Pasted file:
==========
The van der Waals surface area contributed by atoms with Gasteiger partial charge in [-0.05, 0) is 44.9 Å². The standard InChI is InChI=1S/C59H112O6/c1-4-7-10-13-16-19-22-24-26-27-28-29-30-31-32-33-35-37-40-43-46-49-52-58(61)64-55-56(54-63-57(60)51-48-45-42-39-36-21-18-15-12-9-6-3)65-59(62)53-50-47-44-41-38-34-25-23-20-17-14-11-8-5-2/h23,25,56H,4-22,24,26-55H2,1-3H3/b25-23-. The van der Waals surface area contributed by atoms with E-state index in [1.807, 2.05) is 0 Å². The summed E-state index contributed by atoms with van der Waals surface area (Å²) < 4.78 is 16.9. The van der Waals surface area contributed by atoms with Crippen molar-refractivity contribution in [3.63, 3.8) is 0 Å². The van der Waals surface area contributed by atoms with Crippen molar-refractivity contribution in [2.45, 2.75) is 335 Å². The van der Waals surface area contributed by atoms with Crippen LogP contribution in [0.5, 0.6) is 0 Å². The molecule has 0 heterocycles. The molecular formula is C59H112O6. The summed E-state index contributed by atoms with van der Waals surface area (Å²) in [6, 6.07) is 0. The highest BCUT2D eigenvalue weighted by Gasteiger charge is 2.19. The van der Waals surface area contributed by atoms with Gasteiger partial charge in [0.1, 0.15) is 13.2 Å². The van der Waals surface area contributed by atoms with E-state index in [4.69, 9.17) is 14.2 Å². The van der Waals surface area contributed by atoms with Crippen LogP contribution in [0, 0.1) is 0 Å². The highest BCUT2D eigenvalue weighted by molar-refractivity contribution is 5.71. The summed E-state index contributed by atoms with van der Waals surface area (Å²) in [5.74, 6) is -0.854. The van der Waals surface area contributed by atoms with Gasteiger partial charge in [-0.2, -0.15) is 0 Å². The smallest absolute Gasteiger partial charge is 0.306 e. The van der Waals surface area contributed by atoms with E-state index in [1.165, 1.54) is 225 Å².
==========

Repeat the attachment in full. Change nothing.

The van der Waals surface area contributed by atoms with Gasteiger partial charge in [-0.05, 0) is 44.9 Å². The standard InChI is InChI=1S/C59H112O6/c1-4-7-10-13-16-19-22-24-26-27-28-29-30-31-32-33-35-37-40-43-46-49-52-58(61)64-55-56(54-63-57(60)51-48-45-42-39-36-21-18-15-12-9-6-3)65-59(62)53-50-47-44-41-38-34-25-23-20-17-14-11-8-5-2/h23,25,56H,4-22,24,26-55H2,1-3H3/b25-23-. The van der Waals surface area contributed by atoms with E-state index in [1.807, 2.05) is 0 Å². The summed E-state index contributed by atoms with van der Waals surface area (Å²) < 4.78 is 16.9. The van der Waals surface area contributed by atoms with Crippen molar-refractivity contribution in [3.63, 3.8) is 0 Å². The van der Waals surface area contributed by atoms with Crippen molar-refractivity contribution in [2.45, 2.75) is 335 Å². The van der Waals surface area contributed by atoms with Crippen LogP contribution in [0.5, 0.6) is 0 Å². The molecule has 0 heterocycles. The molecular formula is C59H112O6. The summed E-state index contributed by atoms with van der Waals surface area (Å²) in [6, 6.07) is 0. The highest BCUT2D eigenvalue weighted by Gasteiger charge is 2.19. The van der Waals surface area contributed by atoms with Gasteiger partial charge in [0.1, 0.15) is 13.2 Å². The van der Waals surface area contributed by atoms with E-state index in [4.69, 9.17) is 14.2 Å². The van der Waals surface area contributed by atoms with Crippen LogP contribution in [0, 0.1) is 0 Å². The highest BCUT2D eigenvalue weighted by molar-refractivity contribution is 5.71. The summed E-state index contributed by atoms with van der Waals surface area (Å²) in [5.74, 6) is -0.854. The van der Waals surface area contributed by atoms with Gasteiger partial charge in [-0.2, -0.15) is 0 Å². The smallest absolute Gasteiger partial charge is 0.306 e. The van der Waals surface area contributed by atoms with E-state index in [1.165, 1.54) is 225 Å².